Hader entered in the ninth inning and recorded three short, sweet outs for his 13th save of the season in the Brewers’ 2-1 series-opener win over the Marlins on Friday night at loanDepot park.
Fittingly, it was Friday the 13th (the only one of 2022).
With the outing, Hader broke the record for consecutive games to start a season with a save, passing Lee Smith (1994, Orioles) and Jose Mesa (2005, Pirates).
“He’s been as good as you can be,” manager Craig Counsell said. “That stat, it’s a little bit random that he’s been in there in those situations, but he’s been dominant. And we’ve seen this before from Josh.”
The save also marked Hader’s 34th consecutive scoreless appearance, covering 32 2/3 innings dating back to 2021, both of which are the longest active streaks of any Major League pitcher.
The secret to Hader’s success this season has been a combination of big strikeouts and pitching to contact. He’s allowed just two hits and five walks in his 12 1/3 innings this season while striking out 18. His approach is to attack early and try to get out of the inning as quickly as possible. And it’s working, and working well.
“We’re just trying to execute pitches and really keep the hitters off balance,” Hader said. “I can’t control if it’s a save or not. It’s a team, so I tip my cap to the team for always putting me in this situation. … It’s pretty sweet [to have saved No. 13].”
“[Hader was] unbelievable,” Jace Peterson said. “I don’t know how many one-run ballgames we won this year, but what he does on a day-in and day-out basis — comes out there and shuts the door — is remarkable. I don’t think he gets talked about enough really, to do what he does.”
But the save wouldn’t have been possible without an RBI walk from Peterson that broke a 1-1 tie in the top of the ninth inning. The walk was the culmination of the Brewers’ ability to get the first three runners of the inning on base against a pair of Marlins relievers (Tanner Scott and Anthony Bender).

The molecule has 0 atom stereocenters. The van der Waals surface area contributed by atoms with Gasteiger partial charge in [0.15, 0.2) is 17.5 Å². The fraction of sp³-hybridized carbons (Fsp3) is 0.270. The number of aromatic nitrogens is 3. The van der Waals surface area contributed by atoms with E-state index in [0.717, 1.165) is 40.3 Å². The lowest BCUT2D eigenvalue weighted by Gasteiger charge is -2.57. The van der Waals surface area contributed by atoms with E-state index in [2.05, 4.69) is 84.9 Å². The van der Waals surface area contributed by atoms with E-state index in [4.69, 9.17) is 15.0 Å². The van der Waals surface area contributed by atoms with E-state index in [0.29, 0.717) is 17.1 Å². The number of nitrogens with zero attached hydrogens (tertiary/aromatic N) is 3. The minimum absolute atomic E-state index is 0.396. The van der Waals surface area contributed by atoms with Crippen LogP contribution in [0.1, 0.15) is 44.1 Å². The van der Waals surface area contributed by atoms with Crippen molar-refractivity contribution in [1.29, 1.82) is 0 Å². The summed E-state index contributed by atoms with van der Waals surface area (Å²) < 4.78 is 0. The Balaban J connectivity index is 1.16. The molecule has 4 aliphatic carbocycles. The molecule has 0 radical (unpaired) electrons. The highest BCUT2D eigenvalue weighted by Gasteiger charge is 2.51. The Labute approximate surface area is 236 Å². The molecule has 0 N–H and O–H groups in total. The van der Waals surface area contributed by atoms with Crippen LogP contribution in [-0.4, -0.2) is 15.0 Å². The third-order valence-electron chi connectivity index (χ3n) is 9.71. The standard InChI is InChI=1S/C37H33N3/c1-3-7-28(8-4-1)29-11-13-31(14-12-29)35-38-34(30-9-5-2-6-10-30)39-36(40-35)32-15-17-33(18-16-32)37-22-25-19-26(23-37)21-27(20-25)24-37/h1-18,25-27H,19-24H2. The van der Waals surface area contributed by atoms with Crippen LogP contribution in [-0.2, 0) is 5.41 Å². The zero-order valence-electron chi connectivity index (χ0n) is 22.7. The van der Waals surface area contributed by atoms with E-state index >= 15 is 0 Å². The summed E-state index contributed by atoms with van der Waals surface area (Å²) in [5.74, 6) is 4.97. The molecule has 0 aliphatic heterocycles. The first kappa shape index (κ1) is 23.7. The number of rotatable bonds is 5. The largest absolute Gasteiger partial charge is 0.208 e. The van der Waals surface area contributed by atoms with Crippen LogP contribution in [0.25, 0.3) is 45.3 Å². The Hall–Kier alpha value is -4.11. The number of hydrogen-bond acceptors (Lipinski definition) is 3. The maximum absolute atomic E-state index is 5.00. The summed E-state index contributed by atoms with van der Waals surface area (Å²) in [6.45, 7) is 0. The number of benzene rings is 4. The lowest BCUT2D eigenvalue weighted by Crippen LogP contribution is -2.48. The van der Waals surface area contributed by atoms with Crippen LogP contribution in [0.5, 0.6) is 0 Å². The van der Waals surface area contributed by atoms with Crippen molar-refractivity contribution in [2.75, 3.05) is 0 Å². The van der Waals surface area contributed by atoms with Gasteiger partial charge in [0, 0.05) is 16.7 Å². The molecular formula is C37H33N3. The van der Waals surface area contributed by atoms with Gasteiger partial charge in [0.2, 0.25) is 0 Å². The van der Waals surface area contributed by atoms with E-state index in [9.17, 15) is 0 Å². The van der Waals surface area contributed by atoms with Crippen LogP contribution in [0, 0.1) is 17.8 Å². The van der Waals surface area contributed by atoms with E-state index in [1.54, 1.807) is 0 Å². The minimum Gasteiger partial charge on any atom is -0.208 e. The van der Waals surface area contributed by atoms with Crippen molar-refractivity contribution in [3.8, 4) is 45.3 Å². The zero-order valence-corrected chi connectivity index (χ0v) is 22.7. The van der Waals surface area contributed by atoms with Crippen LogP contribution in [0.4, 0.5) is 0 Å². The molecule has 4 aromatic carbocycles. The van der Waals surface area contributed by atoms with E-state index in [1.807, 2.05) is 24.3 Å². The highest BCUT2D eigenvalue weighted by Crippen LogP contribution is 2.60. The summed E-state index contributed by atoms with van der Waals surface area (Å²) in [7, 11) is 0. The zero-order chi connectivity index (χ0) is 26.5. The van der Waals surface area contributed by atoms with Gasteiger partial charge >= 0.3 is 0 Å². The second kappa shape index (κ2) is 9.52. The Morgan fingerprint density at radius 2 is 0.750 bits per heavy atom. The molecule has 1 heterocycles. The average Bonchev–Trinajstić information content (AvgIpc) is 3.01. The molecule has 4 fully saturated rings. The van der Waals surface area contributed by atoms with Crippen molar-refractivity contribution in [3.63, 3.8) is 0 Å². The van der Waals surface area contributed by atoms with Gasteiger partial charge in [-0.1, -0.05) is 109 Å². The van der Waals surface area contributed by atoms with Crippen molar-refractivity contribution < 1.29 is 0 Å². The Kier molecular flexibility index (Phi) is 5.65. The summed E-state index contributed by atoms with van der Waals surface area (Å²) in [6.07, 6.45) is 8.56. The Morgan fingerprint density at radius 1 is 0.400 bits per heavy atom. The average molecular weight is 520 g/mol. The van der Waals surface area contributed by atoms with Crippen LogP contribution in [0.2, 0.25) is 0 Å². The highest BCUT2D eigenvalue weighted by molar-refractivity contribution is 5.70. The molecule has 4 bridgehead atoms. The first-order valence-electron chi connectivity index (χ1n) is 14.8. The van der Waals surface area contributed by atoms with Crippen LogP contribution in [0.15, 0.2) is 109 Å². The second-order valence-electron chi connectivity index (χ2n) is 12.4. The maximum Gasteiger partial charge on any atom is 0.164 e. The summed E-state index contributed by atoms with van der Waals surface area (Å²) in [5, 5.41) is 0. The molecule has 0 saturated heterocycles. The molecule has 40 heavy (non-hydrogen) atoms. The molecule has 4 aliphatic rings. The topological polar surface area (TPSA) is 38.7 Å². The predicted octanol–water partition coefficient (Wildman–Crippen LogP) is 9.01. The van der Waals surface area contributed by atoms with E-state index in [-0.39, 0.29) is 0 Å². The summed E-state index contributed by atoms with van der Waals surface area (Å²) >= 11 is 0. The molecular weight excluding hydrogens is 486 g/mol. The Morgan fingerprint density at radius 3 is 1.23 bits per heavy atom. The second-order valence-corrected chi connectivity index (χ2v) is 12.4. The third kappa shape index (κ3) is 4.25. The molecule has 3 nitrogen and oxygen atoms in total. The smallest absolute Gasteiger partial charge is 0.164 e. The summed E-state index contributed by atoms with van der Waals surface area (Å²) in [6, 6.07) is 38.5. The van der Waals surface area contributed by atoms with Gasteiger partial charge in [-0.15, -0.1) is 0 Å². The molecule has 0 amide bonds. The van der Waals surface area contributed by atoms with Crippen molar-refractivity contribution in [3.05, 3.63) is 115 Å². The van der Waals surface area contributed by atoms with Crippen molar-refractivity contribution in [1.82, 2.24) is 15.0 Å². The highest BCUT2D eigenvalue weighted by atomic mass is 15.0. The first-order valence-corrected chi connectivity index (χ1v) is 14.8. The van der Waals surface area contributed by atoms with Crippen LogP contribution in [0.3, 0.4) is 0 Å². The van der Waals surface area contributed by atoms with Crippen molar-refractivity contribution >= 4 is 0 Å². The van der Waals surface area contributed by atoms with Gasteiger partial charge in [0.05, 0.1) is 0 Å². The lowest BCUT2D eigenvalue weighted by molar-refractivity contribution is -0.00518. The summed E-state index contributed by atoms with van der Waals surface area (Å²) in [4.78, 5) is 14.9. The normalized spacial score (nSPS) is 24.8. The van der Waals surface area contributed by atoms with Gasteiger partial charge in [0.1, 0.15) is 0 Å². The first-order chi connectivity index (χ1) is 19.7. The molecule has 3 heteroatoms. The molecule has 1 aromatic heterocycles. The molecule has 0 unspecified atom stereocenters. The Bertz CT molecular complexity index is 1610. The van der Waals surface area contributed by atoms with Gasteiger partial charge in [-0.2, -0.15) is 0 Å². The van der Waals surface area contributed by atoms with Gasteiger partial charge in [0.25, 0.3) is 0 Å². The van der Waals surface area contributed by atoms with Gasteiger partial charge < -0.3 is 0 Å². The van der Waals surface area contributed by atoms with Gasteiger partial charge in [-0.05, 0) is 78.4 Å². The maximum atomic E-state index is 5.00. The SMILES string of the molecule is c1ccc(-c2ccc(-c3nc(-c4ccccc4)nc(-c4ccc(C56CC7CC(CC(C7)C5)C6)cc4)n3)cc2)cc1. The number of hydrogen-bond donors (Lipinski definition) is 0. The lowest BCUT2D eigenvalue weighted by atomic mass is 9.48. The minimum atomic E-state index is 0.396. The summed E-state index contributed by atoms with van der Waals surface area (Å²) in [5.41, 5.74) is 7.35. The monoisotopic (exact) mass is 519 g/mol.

Christian Yelich singled on the second pitch of the inning. Luis Urías was hit by a pitch. And Tyrone Taylor roped a clutch pinch-hit single over the head of right fielder Bryan De La Cruz, who had ended the previous inning with a catch at the wall (stranding a Crew baserunner).
“Tyrone’s hit was the big hit of the inning, and just put a lot of pressure on them,” Counsell said. “[It] put a lot of pressure on Bender to be perfect. He threw some great sinkers to [Hunter] Renfroe, and then just lost the strike zone a little bit against Jace.”
That ninth-inning run bookended seven scoreless innings for the Milwaukee bats, which went quiet after Kolten Wong hit a home run on the second pitch of the game. In the end, the squad’s lack of hitting against Miami’s potent Pablo López didn’t matter.
Neither did the one run that Corbin Burnes allowed in the third inning — a homer to Jesús Aguilar. Burnes delivered six scoreless innings around that one run while striking out seven over his seven innings of work. Though the reigning NL Cy Young Award winner is shoving on the mound — evidenced by his 131 whiffs and 1.77 ERA in 45 2/3 innings — the Brewers have too often come out on the losing side of games he’s pitched.
On Friday night, they came out on the right side, despite continuing their stretch of minimal run support behind Burnes (19 runs in his seven starts, 2.7 runs per game).
“It’s weird. I don’t understand it, but that’s baseball,” Peterson said about the close games the Brewers have had behind Burnes. “There’s a lot of weird things that happen but you know, Corbin threw well, he always does, and fortunately we’re able to come out with a win. I wish we could have got more [runs] for him.”